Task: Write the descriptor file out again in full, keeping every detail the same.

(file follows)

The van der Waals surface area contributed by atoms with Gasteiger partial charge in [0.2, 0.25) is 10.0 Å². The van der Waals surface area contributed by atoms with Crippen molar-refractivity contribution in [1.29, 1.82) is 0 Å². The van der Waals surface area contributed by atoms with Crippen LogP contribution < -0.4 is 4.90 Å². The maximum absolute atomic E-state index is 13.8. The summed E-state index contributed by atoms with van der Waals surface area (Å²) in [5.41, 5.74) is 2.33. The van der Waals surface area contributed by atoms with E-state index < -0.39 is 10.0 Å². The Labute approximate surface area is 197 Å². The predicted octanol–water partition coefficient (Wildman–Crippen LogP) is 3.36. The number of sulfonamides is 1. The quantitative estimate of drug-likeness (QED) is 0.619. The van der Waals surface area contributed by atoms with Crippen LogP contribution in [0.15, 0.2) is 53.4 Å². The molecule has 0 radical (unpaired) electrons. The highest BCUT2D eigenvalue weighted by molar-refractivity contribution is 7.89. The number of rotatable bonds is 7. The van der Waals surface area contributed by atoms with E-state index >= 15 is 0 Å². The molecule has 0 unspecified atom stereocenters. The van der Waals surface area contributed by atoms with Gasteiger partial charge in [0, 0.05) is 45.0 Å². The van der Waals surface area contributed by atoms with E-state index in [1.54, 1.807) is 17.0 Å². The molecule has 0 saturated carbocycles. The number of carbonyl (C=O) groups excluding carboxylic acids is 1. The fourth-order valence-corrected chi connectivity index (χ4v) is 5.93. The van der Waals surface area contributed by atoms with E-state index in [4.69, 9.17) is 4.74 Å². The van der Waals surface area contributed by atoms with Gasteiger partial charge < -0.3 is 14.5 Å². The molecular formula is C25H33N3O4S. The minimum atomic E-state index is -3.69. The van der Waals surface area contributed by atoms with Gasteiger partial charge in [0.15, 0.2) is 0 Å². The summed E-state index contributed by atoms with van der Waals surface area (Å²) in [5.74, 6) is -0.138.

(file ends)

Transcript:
The van der Waals surface area contributed by atoms with Gasteiger partial charge in [0.2, 0.25) is 10.0 Å². The van der Waals surface area contributed by atoms with Crippen molar-refractivity contribution in [1.29, 1.82) is 0 Å². The van der Waals surface area contributed by atoms with Crippen LogP contribution < -0.4 is 4.90 Å². The maximum absolute atomic E-state index is 13.8. The summed E-state index contributed by atoms with van der Waals surface area (Å²) in [5.41, 5.74) is 2.33. The van der Waals surface area contributed by atoms with E-state index < -0.39 is 10.0 Å². The Labute approximate surface area is 197 Å². The predicted octanol–water partition coefficient (Wildman–Crippen LogP) is 3.36. The number of sulfonamides is 1. The quantitative estimate of drug-likeness (QED) is 0.619. The van der Waals surface area contributed by atoms with Crippen LogP contribution in [0.15, 0.2) is 53.4 Å². The molecule has 0 radical (unpaired) electrons. The highest BCUT2D eigenvalue weighted by molar-refractivity contribution is 7.89. The number of rotatable bonds is 7. The van der Waals surface area contributed by atoms with E-state index >= 15 is 0 Å². The molecule has 0 unspecified atom stereocenters. The van der Waals surface area contributed by atoms with Gasteiger partial charge in [0, 0.05) is 45.0 Å². The van der Waals surface area contributed by atoms with E-state index in [1.54, 1.807) is 17.0 Å². The molecule has 0 saturated carbocycles. The number of carbonyl (C=O) groups excluding carboxylic acids is 1. The fourth-order valence-corrected chi connectivity index (χ4v) is 5.93. The van der Waals surface area contributed by atoms with E-state index in [4.69, 9.17) is 4.74 Å². The van der Waals surface area contributed by atoms with Gasteiger partial charge < -0.3 is 14.5 Å². The molecular formula is C25H33N3O4S. The minimum atomic E-state index is -3.69. The van der Waals surface area contributed by atoms with Gasteiger partial charge in [0.15, 0.2) is 0 Å². The summed E-state index contributed by atoms with van der Waals surface area (Å²) in [5.74, 6) is -0.138.